Anyway, good luck and keep us posted.
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Old 04-15-2007, 04:03 PM   #35
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Originally Posted by brelandt View Post
How tall are we talking about?

Quote:
I brought it down to 4 inches off the ground.
Now if you are talking about adding a bumper to ground dam on lets say a 1985 K-Blazer with a 6 inch lift than yes there will be a neg. effect.
According to Hot Rod mag you quoted it would especially be need for the example above.

"You can usually get 90 percent there just by adding a dam striaght down from the front bumper......we have that big barn door on the front of the car, but keeping air out from under the car both reduces drag and neutralizes lift for solid areo gains....20 counts less drag and 50 less lift. the taller the car sits, the more important the air dam is."

Don't know about NASCAR but it didn't work for me but the belly pan sure did. YMMV
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Old 04-16-2007, 08:29 AM   #36
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Originally Posted by Bill in Houston View Post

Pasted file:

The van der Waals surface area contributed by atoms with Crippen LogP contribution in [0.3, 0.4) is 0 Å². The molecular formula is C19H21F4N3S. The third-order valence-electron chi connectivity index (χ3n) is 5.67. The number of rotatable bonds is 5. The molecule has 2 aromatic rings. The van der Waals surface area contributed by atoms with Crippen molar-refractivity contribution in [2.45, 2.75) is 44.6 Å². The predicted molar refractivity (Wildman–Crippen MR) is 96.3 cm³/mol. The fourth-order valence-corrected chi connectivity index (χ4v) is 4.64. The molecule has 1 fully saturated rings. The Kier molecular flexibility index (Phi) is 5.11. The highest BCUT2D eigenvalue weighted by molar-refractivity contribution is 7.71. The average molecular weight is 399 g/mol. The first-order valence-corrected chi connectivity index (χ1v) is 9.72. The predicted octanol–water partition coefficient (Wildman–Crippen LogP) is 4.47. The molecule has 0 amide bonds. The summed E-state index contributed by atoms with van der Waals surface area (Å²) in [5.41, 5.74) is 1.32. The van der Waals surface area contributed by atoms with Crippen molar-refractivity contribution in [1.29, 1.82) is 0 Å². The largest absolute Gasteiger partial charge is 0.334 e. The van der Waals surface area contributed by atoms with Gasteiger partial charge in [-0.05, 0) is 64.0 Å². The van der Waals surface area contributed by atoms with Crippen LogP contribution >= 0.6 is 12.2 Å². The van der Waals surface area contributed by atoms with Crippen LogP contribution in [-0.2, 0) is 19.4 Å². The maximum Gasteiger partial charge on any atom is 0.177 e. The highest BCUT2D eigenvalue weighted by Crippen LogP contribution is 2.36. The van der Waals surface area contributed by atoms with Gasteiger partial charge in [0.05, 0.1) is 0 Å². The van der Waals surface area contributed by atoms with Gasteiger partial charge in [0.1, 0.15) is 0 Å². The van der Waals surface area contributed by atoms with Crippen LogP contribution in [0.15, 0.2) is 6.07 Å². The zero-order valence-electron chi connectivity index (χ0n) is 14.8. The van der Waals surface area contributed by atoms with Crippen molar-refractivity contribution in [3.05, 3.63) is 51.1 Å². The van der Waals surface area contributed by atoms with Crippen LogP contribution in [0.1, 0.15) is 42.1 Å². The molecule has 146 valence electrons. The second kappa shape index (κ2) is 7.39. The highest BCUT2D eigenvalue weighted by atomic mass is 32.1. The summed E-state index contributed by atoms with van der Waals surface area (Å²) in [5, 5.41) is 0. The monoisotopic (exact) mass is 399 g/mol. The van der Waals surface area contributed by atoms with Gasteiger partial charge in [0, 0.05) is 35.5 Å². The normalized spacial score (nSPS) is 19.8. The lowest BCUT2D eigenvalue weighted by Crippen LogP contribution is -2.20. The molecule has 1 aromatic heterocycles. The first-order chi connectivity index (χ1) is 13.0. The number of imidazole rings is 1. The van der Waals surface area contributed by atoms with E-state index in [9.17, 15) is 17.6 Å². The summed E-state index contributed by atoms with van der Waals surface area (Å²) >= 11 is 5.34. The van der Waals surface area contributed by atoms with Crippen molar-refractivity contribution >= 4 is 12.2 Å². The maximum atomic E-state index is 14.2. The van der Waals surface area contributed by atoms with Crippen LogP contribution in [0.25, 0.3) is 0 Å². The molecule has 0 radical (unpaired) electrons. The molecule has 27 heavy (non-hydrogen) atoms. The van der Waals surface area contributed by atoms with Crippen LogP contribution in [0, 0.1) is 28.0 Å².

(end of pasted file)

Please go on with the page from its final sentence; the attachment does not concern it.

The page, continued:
... Something that I read, and that I believe, is that behind the air dam, you need a smooth surface to get as much drag reduction as possible, so I built the undertray. The undertray also helps take a lot of flex out of the dam too...
Thanks Bill,

Hmm. The car has a short OEM belly pan but it starts just under the radiator/ac condenser. In other words, does not continue directly off the bottom rear of the air dam. Pan extends only about 18 inches to front of block. Pretty good considering it's from '89 though.

I could fairly easily put in a panel going across rear bottom of air dam to the front of belly pan. Should give some improvement, right? (When dam's lower extension is built I'd attach to rear bottom of that.)

Is that you have in mind? Of course a full lower pan would be best - but that's more involved; still considering that for when warmer weather gets here.
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Currently getting +/- 50 mpg in fall weather. EPA is 31/39 so not too shabby. WAI, fuel cutoff switch, full belly pan, smooth wheel covers.

Now driving '97 Civic HX; tires ~ 50 psi. '89 Volvo 240 = semi-retired.
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Old 04-16-2007, 06:55 PM   #37
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I could fairly easily put in a panel going across rear bottom of air dam to the front of belly pan. Should give some improvement, right? (When dam's lower extension is built I'd attach to rear bottom of that.)